This the sort of book to be read for sheer enjoyment. I've shelved it as YA (although it may not have been intended as such) partly because of its very young protagonist and because it's a bit of charming fantasy (tiny echoes of Harry Potter). It's lightweight material but written with great literary skill. Richly evocative similes and metaphors abound, further enriched by a palpable sense of place and time — the exotic and almost mythical city on the Bosporus, set in the late 19th century during the last days of the declining Ottoman Empire.
Some readers have complained about a lack of credibility; who cares? This is just gentle, harmless entertainment; if the whole thing seemed at all real, it would lose much of its charm. Above all, it's a welcome respite from the woes of our day, as we are beset by dreadfully serious matters, most of which none of us can do much about.
As a debut novel, it should be applauded. Lukas is a young writer of great promise.
Eleanora Cohen is an incredibly precocious Romanian girl who stows away to Istanbul where her mystical qualities really start to emerge. There’s a fair amount of magical realism in the book, most notably the flock of white and purple birds that follows Eleanora everywhere she goes. The book is set against the decline of the Ottoman Empire in the late nineteenth century, with Sultan Abdulhamid and his court being important characters in the novel. A lot of questions are left unanswered at the end of the book, and characters’ motivations and allegiances are never really known. The book is beautifully written and Eleanora certainly is a fascinating character.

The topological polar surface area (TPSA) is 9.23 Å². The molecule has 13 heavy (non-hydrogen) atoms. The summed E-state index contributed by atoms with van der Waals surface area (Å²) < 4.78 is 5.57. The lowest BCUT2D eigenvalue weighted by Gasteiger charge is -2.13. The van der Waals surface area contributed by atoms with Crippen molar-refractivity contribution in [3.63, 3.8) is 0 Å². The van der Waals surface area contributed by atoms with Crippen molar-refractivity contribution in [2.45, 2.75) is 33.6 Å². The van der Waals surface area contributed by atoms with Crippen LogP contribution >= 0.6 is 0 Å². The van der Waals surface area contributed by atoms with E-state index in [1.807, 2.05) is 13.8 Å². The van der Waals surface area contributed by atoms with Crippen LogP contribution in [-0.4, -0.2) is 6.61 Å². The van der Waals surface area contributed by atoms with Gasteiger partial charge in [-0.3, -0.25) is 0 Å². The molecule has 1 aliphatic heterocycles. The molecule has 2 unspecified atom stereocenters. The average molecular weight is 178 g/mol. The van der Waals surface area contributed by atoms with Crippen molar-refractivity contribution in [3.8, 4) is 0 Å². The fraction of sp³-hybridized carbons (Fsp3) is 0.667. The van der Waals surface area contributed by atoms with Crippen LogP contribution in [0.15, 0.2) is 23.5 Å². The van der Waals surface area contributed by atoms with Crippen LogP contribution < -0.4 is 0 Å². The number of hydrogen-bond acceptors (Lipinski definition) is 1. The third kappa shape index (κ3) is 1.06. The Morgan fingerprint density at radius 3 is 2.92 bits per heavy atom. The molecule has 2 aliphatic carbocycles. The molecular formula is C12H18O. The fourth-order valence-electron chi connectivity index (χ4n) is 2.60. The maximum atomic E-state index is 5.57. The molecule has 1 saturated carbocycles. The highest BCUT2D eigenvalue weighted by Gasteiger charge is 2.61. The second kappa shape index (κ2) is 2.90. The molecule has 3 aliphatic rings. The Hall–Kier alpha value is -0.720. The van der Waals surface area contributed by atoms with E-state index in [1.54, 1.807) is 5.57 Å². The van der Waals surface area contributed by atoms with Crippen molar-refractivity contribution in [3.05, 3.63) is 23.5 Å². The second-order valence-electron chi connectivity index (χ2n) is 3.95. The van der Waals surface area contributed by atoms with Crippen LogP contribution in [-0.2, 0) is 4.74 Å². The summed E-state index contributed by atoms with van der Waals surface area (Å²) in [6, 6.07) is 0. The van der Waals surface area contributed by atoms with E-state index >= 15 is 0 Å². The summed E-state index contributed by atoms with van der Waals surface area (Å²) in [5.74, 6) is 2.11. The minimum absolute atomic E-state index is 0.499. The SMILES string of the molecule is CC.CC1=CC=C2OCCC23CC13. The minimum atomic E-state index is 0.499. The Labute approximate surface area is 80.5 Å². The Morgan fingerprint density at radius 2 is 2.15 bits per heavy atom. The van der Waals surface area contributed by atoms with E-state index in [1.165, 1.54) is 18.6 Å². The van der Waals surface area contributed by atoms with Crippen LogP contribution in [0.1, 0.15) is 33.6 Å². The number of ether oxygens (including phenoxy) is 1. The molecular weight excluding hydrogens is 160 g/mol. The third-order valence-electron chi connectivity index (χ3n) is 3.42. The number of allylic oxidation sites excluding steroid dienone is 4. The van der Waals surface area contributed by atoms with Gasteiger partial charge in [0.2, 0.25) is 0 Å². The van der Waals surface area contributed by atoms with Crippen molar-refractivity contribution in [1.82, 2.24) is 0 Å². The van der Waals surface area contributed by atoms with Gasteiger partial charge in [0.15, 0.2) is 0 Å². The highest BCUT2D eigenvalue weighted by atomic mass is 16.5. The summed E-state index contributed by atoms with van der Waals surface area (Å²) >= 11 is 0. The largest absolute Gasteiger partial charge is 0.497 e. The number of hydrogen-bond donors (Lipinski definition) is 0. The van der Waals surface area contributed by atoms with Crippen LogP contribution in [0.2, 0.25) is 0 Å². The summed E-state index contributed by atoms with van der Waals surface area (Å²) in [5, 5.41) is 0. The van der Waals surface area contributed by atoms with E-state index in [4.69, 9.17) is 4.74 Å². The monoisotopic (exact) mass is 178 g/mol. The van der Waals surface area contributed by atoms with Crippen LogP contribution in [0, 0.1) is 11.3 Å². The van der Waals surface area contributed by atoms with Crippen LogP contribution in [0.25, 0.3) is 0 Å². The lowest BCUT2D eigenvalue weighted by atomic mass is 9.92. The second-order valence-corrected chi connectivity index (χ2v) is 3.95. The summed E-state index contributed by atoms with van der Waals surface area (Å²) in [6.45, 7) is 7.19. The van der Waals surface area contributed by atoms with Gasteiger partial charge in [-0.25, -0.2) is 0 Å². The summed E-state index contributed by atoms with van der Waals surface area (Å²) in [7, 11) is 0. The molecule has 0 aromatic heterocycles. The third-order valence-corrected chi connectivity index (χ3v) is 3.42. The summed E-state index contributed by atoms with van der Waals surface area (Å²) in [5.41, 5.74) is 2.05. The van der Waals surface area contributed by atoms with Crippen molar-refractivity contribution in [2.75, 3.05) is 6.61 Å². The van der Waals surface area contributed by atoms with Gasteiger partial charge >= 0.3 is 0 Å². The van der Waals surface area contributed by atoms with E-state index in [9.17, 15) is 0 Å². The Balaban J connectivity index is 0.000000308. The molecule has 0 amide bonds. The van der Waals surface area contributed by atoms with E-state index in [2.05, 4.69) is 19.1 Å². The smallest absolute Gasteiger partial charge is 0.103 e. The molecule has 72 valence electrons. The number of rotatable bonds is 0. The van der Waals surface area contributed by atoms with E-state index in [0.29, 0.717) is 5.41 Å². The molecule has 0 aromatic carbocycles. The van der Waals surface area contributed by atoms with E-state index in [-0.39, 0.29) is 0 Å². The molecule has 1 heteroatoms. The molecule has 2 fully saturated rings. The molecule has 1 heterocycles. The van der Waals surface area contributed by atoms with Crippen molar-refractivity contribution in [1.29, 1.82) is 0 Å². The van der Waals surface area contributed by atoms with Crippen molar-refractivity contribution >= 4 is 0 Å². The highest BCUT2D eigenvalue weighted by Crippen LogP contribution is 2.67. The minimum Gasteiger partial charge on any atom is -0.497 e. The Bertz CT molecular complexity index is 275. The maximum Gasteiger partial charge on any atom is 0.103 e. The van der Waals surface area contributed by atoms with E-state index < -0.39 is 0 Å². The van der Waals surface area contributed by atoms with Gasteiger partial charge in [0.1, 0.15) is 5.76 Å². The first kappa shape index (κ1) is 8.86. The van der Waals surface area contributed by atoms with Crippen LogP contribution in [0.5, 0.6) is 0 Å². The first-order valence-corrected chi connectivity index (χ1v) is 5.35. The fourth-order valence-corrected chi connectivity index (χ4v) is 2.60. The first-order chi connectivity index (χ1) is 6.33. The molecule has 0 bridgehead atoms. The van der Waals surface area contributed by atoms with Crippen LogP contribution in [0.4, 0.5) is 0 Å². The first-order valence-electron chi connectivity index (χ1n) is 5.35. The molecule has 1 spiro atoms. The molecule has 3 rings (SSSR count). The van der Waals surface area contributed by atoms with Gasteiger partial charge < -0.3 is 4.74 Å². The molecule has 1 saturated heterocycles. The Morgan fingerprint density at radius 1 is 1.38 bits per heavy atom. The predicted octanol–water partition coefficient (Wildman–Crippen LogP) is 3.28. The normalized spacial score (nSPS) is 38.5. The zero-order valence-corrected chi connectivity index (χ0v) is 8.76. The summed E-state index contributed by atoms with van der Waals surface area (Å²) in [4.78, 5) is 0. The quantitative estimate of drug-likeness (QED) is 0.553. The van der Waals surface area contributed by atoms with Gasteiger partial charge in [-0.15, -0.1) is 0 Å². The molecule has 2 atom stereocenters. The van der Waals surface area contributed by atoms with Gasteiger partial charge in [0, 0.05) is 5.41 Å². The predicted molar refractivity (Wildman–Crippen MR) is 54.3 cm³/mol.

I think perhaps that Michael Luka, the author of “The Oracle of Stamboul” might be the king of the simile. For example: “Hoopoes covered the town like frosting, piped in along the rain gutters of the governor’s mansion and slathered on the gilt dome of the Orthodox church.” Or “ At one point, in what might have been a dream, a deer glanced past her window, its eyes reflecting some hidden luminosity like a string of lighthouses multiplied along the shore. Or “The morning pressed its face to the small window above the sink like a beggar”. This is Mr. Luka‘s debut novel and it is so beautifully written that you almost don’t care about the plot. But not quite. Because you fall in love with Eleonora Cohen, her magical world elegantly and concisely told in quite the manner she, of a precocious 8 year old, might understand it. You are drawn into her story, her sorrows, her triumphs, her dawning understanding. If I had any complaints it would be that the book just ends, and there you are, as if you have been abruptly woken from a most delightful dream that flies away and now will never be finished.
I have such mixed feelings about this book. I really liked the writing style throughout, and the characters were very interesting. However, the plot felt a bit lacking, the repeated references to an imaginary literary work became frustrating, and the ending was just so disappointing ("that's it?!"). Not bad, but not great either.
The Oracle of Stamboul is a magical foray into the late 19th-century Ottoman Empire, with 8-year-old Eleonora Cohen providing much of its whimsy and charm.
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